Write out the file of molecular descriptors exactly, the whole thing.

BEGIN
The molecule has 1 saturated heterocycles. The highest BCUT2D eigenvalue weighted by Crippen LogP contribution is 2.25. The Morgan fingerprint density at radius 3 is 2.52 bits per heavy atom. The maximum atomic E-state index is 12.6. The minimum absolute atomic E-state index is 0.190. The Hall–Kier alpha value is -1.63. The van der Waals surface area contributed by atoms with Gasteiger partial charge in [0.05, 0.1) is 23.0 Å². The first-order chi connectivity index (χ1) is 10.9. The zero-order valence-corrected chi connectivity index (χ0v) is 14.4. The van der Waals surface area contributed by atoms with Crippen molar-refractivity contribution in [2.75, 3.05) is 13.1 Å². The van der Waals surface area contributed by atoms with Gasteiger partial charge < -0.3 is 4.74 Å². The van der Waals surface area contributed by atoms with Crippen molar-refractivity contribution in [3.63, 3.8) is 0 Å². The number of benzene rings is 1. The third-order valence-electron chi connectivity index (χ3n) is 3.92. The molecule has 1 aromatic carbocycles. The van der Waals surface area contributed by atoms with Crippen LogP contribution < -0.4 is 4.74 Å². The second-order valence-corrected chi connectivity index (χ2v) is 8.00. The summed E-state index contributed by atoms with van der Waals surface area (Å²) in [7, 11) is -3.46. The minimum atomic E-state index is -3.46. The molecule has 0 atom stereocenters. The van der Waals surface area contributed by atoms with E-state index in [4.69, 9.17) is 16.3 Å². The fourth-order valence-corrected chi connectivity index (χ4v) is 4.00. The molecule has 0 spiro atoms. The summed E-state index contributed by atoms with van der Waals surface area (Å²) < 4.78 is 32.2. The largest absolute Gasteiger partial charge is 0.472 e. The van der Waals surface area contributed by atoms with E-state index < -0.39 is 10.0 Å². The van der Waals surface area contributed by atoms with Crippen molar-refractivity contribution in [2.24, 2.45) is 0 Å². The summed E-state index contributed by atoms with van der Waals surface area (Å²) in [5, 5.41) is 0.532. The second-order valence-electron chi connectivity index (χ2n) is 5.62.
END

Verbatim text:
The molecule has 1 saturated heterocycles. The highest BCUT2D eigenvalue weighted by Crippen LogP contribution is 2.25. The Morgan fingerprint density at radius 3 is 2.52 bits per heavy atom. The maximum atomic E-state index is 12.6. The minimum absolute atomic E-state index is 0.190. The Hall–Kier alpha value is -1.63. The van der Waals surface area contributed by atoms with Gasteiger partial charge in [0.05, 0.1) is 23.0 Å². The first-order chi connectivity index (χ1) is 10.9. The zero-order valence-corrected chi connectivity index (χ0v) is 14.4. The van der Waals surface area contributed by atoms with Crippen molar-refractivity contribution in [2.75, 3.05) is 13.1 Å². The van der Waals surface area contributed by atoms with Gasteiger partial charge < -0.3 is 4.74 Å². The van der Waals surface area contributed by atoms with Crippen molar-refractivity contribution in [3.63, 3.8) is 0 Å². The number of benzene rings is 1. The third-order valence-electron chi connectivity index (χ3n) is 3.92. The molecule has 1 aromatic carbocycles. The van der Waals surface area contributed by atoms with Crippen LogP contribution < -0.4 is 4.74 Å². The second-order valence-corrected chi connectivity index (χ2v) is 8.00. The summed E-state index contributed by atoms with van der Waals surface area (Å²) in [7, 11) is -3.46. The minimum atomic E-state index is -3.46. The molecule has 0 atom stereocenters. The van der Waals surface area contributed by atoms with E-state index in [4.69, 9.17) is 16.3 Å². The fourth-order valence-corrected chi connectivity index (χ4v) is 4.00. The molecule has 0 spiro atoms. The summed E-state index contributed by atoms with van der Waals surface area (Å²) < 4.78 is 32.2. The largest absolute Gasteiger partial charge is 0.472 e. The van der Waals surface area contributed by atoms with E-state index < -0.39 is 10.0 Å². The van der Waals surface area contributed by atoms with Crippen molar-refractivity contribution in [2.24, 2.45) is 0 Å². The summed E-state index contributed by atoms with van der Waals surface area (Å²) in [5, 5.41) is 0.532. The second-order valence-electron chi connectivity index (χ2n) is 5.62.